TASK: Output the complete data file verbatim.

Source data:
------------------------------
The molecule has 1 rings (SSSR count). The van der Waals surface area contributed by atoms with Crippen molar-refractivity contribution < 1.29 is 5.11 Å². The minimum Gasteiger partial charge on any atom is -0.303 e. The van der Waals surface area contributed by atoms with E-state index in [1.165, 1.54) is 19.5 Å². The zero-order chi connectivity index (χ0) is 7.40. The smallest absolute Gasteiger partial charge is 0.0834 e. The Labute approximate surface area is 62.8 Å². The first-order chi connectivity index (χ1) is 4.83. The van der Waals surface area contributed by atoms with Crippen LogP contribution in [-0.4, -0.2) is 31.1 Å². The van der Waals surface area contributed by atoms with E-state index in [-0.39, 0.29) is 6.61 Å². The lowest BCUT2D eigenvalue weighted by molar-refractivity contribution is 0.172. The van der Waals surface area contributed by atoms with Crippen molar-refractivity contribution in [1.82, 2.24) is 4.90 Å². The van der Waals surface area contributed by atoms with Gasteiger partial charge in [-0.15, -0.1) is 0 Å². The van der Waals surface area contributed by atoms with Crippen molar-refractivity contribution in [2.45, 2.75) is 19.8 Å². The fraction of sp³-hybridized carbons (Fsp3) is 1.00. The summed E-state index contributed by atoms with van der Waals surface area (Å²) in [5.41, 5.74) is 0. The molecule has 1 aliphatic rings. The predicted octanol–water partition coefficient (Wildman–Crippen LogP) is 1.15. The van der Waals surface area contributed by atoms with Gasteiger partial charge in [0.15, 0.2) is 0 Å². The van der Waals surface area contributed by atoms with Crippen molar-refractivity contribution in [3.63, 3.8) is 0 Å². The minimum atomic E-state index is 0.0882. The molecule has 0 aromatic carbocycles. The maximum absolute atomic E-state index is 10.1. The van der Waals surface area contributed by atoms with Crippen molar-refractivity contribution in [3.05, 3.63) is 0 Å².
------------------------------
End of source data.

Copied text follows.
The molecule has 1 rings (SSSR count). The van der Waals surface area contributed by atoms with Crippen molar-refractivity contribution < 1.29 is 5.11 Å². The minimum Gasteiger partial charge on any atom is -0.303 e. The van der Waals surface area contributed by atoms with E-state index in [1.165, 1.54) is 19.5 Å². The zero-order chi connectivity index (χ0) is 7.40. The smallest absolute Gasteiger partial charge is 0.0834 e. The Labute approximate surface area is 62.8 Å². The first-order chi connectivity index (χ1) is 4.83. The van der Waals surface area contributed by atoms with Crippen LogP contribution in [-0.4, -0.2) is 31.1 Å². The van der Waals surface area contributed by atoms with E-state index in [-0.39, 0.29) is 6.61 Å². The lowest BCUT2D eigenvalue weighted by molar-refractivity contribution is 0.172. The van der Waals surface area contributed by atoms with Crippen molar-refractivity contribution in [1.82, 2.24) is 4.90 Å². The van der Waals surface area contributed by atoms with Gasteiger partial charge in [-0.15, -0.1) is 0 Å². The van der Waals surface area contributed by atoms with Crippen molar-refractivity contribution in [2.45, 2.75) is 19.8 Å². The fraction of sp³-hybridized carbons (Fsp3) is 1.00. The summed E-state index contributed by atoms with van der Waals surface area (Å²) in [5.41, 5.74) is 0. The molecule has 1 aliphatic rings. The predicted octanol–water partition coefficient (Wildman–Crippen LogP) is 1.15. The van der Waals surface area contributed by atoms with Gasteiger partial charge in [0.15, 0.2) is 0 Å². The van der Waals surface area contributed by atoms with Crippen molar-refractivity contribution in [3.63, 3.8) is 0 Å². The minimum atomic E-state index is 0.0882. The molecule has 0 aromatic carbocycles. The maximum absolute atomic E-state index is 10.1. The van der Waals surface area contributed by atoms with Crippen molar-refractivity contribution in [3.05, 3.63) is 0 Å².